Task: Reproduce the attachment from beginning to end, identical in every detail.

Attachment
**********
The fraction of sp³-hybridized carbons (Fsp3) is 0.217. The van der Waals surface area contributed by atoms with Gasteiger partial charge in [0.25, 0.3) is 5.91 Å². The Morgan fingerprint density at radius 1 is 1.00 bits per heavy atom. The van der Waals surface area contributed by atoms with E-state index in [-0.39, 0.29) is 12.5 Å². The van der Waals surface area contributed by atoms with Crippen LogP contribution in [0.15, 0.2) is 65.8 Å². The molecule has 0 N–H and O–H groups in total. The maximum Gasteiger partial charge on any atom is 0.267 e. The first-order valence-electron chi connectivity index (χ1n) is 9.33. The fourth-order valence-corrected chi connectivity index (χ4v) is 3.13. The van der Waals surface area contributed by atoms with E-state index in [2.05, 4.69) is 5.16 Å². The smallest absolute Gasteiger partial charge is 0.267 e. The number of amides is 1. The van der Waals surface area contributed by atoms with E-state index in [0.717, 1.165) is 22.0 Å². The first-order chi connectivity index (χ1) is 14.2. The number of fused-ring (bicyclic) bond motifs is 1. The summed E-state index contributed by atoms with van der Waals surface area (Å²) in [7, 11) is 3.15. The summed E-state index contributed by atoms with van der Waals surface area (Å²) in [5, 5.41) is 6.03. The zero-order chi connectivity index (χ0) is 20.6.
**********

The fraction of sp³-hybridized carbons (Fsp3) is 0.217. The van der Waals surface area contributed by atoms with Gasteiger partial charge in [0.25, 0.3) is 5.91 Å². The Morgan fingerprint density at radius 1 is 1.00 bits per heavy atom. The van der Waals surface area contributed by atoms with E-state index in [-0.39, 0.29) is 12.5 Å². The van der Waals surface area contributed by atoms with Crippen LogP contribution in [0.15, 0.2) is 65.8 Å². The molecule has 0 N–H and O–H groups in total. The maximum Gasteiger partial charge on any atom is 0.267 e. The first-order valence-electron chi connectivity index (χ1n) is 9.33. The fourth-order valence-corrected chi connectivity index (χ4v) is 3.13. The van der Waals surface area contributed by atoms with E-state index in [2.05, 4.69) is 5.16 Å². The smallest absolute Gasteiger partial charge is 0.267 e. The number of amides is 1. The van der Waals surface area contributed by atoms with E-state index in [0.717, 1.165) is 22.0 Å². The first-order chi connectivity index (χ1) is 14.2. The number of fused-ring (bicyclic) bond motifs is 1. The summed E-state index contributed by atoms with van der Waals surface area (Å²) in [7, 11) is 3.15. The summed E-state index contributed by atoms with van der Waals surface area (Å²) in [5, 5.41) is 6.03. The zero-order chi connectivity index (χ0) is 20.6.